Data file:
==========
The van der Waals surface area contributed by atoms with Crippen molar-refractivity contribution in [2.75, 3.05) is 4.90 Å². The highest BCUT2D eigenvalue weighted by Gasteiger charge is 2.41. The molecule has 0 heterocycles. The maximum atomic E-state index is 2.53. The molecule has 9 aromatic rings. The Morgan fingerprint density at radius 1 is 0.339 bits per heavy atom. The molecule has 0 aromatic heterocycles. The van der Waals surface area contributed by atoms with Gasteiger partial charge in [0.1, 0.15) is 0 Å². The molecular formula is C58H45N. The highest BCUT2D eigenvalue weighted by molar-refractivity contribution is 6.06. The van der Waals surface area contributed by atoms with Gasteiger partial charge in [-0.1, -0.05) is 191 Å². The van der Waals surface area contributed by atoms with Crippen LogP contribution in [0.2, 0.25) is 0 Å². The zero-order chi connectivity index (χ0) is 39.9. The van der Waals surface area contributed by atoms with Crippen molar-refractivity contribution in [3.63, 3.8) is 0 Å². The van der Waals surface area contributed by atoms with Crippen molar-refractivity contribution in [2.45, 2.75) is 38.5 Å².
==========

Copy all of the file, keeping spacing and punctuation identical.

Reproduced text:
The van der Waals surface area contributed by atoms with Crippen molar-refractivity contribution in [2.75, 3.05) is 4.90 Å². The highest BCUT2D eigenvalue weighted by Gasteiger charge is 2.41. The molecule has 0 heterocycles. The maximum atomic E-state index is 2.53. The molecule has 9 aromatic rings. The Morgan fingerprint density at radius 1 is 0.339 bits per heavy atom. The molecule has 0 aromatic heterocycles. The van der Waals surface area contributed by atoms with Gasteiger partial charge in [0.1, 0.15) is 0 Å². The molecular formula is C58H45N. The highest BCUT2D eigenvalue weighted by molar-refractivity contribution is 6.06. The van der Waals surface area contributed by atoms with Gasteiger partial charge in [-0.1, -0.05) is 191 Å². The van der Waals surface area contributed by atoms with Crippen LogP contribution in [0.2, 0.25) is 0 Å². The zero-order chi connectivity index (χ0) is 39.9. The van der Waals surface area contributed by atoms with Crippen molar-refractivity contribution in [3.63, 3.8) is 0 Å². The van der Waals surface area contributed by atoms with Crippen molar-refractivity contribution in [2.45, 2.75) is 38.5 Å².